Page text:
It's safe to say every hospital has a need to text orders to some degree. Now that the Joint Commission has reversed their position stated in a FAQ page in 2011 and said texting orders is now okay (downloadable pdf), where do we go from here?

There have always been scenarios where caregivers need new or revised orders to address a patient care issue more quickly than the typical frequency of physician rounding and sitting down to interact with the CPOE system. Common use cases include the need to change alarm parameters to better fit the patient and reduce non-actionable alarms, interventional orders in response to a patient's clinical deterioration, or a response to new diagnostic data. Achieving excellent patient outcomes while keeping a lid on length of stays require effective and timely staff responses to improvements or deterioration in a patient's condition. This is why verbal orders arose, and why texting also became popular.

This post provides a penetrating review the commission's reversal of their texting orders ban. Two key considerations will underly this review: product requirements and what requirements providers must meet to use a secure messaging app for orders.

While the commission says their concern about texting orders revolves around privacy and security, many of the requirements and advice laid out in the Update: Texting Orders has nothing to do with privacy and security but rather workflow and patient safety.

Let's start with the commission's basic statement: "Licensed independent practitioners or other practitioners in accordance with professional standards of practice, law and regulation, and policies and procedures may text orders as long as a secure text messaging platform is used and the required components of an order are included.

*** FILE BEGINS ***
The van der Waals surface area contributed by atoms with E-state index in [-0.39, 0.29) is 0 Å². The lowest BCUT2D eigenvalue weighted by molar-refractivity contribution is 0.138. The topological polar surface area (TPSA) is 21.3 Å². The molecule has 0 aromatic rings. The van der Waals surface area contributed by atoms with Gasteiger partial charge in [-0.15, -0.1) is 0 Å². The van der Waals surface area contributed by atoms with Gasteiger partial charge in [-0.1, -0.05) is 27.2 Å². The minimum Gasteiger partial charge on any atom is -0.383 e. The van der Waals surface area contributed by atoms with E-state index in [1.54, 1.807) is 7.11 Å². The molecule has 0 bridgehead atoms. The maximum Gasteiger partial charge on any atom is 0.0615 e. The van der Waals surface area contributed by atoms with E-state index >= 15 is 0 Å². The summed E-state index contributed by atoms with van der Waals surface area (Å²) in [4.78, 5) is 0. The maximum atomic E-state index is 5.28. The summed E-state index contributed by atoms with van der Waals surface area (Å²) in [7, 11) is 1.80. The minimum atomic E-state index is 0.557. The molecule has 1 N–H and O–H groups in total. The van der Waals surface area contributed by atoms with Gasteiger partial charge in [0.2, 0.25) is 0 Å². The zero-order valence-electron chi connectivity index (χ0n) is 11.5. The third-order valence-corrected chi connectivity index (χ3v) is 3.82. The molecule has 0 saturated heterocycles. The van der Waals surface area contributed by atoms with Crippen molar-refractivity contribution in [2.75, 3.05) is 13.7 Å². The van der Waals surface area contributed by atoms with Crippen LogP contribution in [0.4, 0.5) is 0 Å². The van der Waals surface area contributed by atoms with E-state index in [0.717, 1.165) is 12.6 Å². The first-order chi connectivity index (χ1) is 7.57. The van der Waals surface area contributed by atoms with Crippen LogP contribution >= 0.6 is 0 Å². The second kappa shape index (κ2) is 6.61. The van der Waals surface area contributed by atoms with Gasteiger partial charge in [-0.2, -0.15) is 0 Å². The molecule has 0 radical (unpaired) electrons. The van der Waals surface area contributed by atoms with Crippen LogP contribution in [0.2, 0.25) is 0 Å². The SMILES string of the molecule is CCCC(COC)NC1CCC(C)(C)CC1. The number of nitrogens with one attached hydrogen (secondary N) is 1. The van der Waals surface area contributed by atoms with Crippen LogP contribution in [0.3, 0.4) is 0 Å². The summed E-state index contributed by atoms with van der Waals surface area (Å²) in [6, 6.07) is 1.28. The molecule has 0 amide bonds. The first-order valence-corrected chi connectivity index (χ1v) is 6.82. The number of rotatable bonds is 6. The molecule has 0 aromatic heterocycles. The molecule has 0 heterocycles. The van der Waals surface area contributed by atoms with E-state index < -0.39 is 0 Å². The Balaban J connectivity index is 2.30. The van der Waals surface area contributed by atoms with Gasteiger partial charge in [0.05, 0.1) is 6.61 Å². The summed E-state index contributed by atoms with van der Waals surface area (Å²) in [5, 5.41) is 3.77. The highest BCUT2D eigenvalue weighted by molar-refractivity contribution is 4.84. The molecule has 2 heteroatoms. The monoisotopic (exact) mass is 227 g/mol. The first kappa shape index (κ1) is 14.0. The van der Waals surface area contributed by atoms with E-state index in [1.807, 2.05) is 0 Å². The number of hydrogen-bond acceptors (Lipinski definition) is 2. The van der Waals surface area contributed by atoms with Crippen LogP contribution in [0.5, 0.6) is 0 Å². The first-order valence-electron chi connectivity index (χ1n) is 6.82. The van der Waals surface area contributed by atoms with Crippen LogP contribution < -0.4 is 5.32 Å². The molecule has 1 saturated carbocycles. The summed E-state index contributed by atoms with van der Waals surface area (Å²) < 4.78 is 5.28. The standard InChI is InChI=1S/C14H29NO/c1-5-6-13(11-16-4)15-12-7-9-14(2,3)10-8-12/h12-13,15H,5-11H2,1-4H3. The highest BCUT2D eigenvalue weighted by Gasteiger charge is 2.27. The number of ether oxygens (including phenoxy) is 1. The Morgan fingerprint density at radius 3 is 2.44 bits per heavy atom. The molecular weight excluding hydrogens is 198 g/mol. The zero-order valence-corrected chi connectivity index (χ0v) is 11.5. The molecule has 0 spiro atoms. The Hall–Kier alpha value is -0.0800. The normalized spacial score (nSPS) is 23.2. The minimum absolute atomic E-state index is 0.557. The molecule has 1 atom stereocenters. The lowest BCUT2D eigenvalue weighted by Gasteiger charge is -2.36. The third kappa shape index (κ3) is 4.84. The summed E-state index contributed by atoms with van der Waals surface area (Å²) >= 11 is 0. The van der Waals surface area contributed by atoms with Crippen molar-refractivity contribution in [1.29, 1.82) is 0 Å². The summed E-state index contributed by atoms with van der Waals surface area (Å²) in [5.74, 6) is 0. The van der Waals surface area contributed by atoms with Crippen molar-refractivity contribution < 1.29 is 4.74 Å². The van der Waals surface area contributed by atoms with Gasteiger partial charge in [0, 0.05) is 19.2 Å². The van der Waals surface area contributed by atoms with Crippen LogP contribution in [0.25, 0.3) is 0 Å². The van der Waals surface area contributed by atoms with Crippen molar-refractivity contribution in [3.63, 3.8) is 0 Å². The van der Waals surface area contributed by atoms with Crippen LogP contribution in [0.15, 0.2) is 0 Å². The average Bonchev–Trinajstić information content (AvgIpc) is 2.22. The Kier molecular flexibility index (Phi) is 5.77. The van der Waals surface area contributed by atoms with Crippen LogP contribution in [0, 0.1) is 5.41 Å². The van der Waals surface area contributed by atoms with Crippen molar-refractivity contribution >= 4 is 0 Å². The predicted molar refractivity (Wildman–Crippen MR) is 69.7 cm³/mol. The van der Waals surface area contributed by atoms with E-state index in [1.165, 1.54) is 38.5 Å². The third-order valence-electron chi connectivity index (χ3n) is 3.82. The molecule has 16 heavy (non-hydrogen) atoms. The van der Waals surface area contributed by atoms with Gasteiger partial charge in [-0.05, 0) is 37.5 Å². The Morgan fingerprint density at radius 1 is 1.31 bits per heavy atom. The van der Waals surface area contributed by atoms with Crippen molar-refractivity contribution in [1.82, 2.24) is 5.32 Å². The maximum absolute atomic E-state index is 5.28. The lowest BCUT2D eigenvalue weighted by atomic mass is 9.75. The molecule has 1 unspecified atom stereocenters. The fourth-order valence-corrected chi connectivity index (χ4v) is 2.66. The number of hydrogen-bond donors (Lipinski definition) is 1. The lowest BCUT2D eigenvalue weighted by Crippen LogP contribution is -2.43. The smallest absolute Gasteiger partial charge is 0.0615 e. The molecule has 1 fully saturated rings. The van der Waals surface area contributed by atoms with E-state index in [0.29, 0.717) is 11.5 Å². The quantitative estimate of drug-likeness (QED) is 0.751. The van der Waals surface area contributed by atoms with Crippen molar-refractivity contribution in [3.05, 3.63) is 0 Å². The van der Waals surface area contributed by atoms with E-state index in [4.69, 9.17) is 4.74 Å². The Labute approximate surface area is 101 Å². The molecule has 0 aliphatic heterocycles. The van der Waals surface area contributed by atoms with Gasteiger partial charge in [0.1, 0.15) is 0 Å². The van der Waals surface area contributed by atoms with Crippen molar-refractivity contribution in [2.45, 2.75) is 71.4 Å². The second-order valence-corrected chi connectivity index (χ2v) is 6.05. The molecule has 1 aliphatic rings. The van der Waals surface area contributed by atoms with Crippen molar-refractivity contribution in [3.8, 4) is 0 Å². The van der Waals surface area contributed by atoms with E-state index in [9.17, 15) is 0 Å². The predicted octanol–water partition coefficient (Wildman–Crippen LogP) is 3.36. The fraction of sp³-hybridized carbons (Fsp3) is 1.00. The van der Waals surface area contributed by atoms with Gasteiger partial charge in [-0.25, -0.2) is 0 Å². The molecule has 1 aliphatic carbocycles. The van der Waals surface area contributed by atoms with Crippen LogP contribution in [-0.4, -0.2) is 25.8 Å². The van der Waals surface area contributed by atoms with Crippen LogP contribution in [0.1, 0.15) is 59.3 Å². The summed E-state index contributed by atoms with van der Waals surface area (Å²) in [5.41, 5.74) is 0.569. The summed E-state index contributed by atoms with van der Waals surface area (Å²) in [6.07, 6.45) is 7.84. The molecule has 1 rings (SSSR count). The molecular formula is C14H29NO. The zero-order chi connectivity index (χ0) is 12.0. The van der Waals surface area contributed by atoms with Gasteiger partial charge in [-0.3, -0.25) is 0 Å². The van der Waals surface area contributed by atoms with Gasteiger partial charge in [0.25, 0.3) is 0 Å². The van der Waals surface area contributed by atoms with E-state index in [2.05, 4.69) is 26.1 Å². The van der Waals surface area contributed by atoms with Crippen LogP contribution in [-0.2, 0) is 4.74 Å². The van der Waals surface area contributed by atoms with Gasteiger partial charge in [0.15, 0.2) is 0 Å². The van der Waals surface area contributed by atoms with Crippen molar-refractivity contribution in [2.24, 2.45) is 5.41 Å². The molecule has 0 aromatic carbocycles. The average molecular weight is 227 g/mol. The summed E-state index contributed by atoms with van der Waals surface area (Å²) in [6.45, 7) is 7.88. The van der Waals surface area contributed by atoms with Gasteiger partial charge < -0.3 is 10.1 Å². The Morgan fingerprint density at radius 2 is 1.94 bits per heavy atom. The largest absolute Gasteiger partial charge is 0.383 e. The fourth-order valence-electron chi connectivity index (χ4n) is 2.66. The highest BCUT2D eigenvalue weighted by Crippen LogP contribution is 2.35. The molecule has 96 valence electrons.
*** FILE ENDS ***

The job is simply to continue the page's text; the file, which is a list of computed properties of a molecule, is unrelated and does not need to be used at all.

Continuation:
If you have a system is is suitable? If you are looking to adopt, what are the requirements?

JC requirements list

  1. could be met in 2011
  2. Perhaps the most important requirement, "required components of an order are included [in the order text message]" isn't on the list of text messaging platform requirements
  3. last bullet of secure texting software requirements is vague?
  4. Missing items, esp required fields for required order components and workflow automation

JC Advice:

  1. attestation can come from RFP if you're looking to buy a messaging solution; an installed vendor can provide text
  2. Document when appropriate: Specific use cases and/or characteristics of specific use cases
  3. Monitor frequency of use: could be tough, systems likely offer more than one work around to meet this requirement, if not an actual feature. Check the consequences and implications.
  4. Texting policy and procedure compliance management - important but often outside the scope of purchase criteria
  5. Risk management: again, important but what to include?
  6. Training

What's the difference between a requirement and advice?

How did we get here?

It appears that in 2011, the Joint Commission was referring to the SMS texting service provided by carriers, like AT&T and Verizon, when they used the term texting. Certainly SMS texting of electronic patient health information was and still is not sufficiently secure and private to meet HIPAA requirements. In a rather egregious lapse, the Joint Commission did not mention the numerous texting applications that were available in 2011 that did meet HIPAA requirements. In fact, HIPAA secure messaging apps were not even mentioned in the Joint Commissions message about texting orders as being verboten.

The Joint Commission dropped the texting orders ban hammer in a brief FAQ on their web site that is long gone. So, this statement of disapproval was not a considered, thoughtful explanation of exactly what kind of "texting" the Joint Commission was referring to in their statement, nor did they discuss any requirements for the implementation and use of secure text messaging apps for orders. Needless to say, their muddled approach to banning the texting of orders resulted in a certain amount of confusion, and people were not happy.